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New price controls seen to help Mexican consumers, for now

Bnamericas Published: Tuesday, June 21, 2022
New price controls seen to help Mexican consumers, for now

Mexico’s actions to regulate prices are helping to cushion blows from record inflation, but they can’t last forever, according to experts. 

President Andrés Manuel López Obrador confirmed he is preparing a second round of measures to fight inflation, likely including subsidy-backed price caps, temporary regulations, and agreements with producers to limit the impact inflation has on consumers.

Although analysts expressed concerns that such measures could create market distortions, Alfredo Coutiño, head of Latin America economic research at Moody’s Analytics, told BNamericas, “they certainly help mitigate the increasing costs of consumption items while the measures last.”

Yet, they are only temporary and “do not attack the roots of inflation,” adding that prices will eventually have “to recover from the lags accumulated.”

The second round of measures follows an initial program launched in early May to tamp down prices on 24 basic household goods, as well as a tax break and subsidies on fuel prices introduced in early March.

But price pressures are still increasing in Mexico, as they are around the globe.

Grupo Financiero Banorte estimates mid-June inflation will bring the annual CPI to 7.80% from 7.65%, reaching the highest level since January 2001. Statistics agency Inegi will publish the latest data on Thursday.

“I believe that these are very positive measures for the Mexican economy … regardless of the increases the [central bankgoverning board decides to implement,” Alejandro Cervantes Llamas, Banorte’s head of economic regional analysis, told BNamericas.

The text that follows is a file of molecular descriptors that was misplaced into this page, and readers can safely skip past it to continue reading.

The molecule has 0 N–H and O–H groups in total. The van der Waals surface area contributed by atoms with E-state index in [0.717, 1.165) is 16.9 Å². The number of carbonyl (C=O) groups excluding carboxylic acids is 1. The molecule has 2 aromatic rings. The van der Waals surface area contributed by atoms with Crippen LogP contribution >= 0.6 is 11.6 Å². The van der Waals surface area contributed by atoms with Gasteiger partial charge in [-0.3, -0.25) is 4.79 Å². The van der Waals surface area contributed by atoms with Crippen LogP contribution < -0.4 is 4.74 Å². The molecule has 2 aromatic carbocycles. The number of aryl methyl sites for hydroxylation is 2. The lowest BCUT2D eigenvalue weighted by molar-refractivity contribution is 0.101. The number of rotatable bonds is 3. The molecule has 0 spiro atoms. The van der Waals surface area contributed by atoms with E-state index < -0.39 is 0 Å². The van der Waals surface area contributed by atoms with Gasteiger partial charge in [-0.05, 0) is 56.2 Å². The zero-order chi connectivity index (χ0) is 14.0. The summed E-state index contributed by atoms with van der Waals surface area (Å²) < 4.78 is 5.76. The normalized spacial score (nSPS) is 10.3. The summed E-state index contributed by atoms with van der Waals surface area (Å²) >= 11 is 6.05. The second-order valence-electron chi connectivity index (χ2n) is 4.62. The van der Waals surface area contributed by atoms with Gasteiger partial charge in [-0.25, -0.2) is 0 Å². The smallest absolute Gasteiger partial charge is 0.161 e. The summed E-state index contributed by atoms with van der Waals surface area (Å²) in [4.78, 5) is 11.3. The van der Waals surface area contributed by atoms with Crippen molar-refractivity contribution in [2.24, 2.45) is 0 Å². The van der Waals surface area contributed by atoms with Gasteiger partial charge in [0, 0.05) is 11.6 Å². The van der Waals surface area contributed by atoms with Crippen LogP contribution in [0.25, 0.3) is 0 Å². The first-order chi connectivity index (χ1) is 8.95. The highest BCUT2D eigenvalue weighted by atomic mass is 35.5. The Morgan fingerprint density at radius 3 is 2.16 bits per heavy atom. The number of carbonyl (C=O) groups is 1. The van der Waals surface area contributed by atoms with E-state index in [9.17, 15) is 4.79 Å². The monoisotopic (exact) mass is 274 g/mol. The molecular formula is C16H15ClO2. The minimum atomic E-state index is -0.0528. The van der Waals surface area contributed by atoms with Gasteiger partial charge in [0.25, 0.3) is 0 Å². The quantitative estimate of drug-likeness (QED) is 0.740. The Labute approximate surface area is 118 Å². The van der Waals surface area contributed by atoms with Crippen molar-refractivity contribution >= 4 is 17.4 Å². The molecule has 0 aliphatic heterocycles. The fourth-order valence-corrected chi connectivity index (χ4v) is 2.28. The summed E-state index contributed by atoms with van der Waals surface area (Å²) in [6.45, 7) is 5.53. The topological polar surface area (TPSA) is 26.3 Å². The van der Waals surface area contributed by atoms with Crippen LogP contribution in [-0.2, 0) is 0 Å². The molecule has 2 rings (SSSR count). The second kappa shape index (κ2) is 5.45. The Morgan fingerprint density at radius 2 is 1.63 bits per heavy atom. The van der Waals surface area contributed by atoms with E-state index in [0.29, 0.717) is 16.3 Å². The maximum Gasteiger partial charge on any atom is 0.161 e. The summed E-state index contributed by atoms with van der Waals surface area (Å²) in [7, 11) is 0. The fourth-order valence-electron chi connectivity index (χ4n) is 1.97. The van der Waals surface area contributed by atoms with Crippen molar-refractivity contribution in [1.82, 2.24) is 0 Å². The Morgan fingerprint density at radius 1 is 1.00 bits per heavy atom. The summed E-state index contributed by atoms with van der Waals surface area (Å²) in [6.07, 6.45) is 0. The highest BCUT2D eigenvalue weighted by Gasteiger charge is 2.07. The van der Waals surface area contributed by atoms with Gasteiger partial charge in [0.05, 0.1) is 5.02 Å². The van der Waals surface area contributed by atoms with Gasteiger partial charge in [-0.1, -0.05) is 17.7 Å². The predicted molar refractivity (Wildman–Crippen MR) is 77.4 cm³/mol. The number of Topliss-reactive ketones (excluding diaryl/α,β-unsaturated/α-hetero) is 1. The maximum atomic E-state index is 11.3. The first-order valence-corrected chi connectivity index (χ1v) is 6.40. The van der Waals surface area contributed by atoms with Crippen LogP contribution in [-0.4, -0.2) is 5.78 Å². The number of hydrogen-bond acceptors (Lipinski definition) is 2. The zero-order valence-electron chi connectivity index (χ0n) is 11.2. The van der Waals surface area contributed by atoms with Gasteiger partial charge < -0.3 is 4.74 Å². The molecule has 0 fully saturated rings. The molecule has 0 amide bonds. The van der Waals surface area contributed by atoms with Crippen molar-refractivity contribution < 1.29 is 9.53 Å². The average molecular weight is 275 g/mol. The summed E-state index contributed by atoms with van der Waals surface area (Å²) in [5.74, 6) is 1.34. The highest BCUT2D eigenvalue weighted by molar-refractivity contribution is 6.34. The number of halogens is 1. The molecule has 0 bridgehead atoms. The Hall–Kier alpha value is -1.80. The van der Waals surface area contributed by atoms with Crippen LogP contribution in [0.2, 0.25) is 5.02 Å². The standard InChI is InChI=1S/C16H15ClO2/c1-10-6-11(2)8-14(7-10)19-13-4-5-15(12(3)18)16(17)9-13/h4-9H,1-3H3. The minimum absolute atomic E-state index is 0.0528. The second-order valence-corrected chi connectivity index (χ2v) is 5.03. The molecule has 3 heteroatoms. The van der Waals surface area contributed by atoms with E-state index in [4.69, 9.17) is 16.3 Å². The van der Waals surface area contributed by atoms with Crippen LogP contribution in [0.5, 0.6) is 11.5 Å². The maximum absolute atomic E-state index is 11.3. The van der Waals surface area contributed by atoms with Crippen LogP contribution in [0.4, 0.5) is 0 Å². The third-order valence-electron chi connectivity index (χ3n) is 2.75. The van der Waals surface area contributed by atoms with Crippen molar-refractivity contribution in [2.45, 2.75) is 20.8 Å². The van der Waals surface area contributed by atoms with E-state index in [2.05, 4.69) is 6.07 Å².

The central bank will decide on the rate at its next meeting on Thursday. Analysts predict a hike of 75 basis points to 7.75%.

The price controls are highly important, Cervantes said, given that they come with continued controls on gasoline, diesel and LPG prices, in addition to a freeze on electricity rates.

“I believe that these policies of the federal government will not be modified in the short term, or at least by the end of this year,” Cervantes added.

Until then, the elimination of food import tariffs will build on the benefit of having been subsidized by source countries, such as US subsidies on wheat and other crops, helping to lower prices in Mexico as well, said Cervantes.

“Obviously, this favors the supply of food in Mexico, which is obviously going to have a positive impact on price dynamics within processed foods and agricultural goods,” he said.

But Coutiño said Mexico will also import inflation and see negative impacts from supply chain disruptions.

He added, “public resources are limited and sooner or later the government will have to close those programs,” and when it does, “prices will realign and will probably do it with some virulence.”

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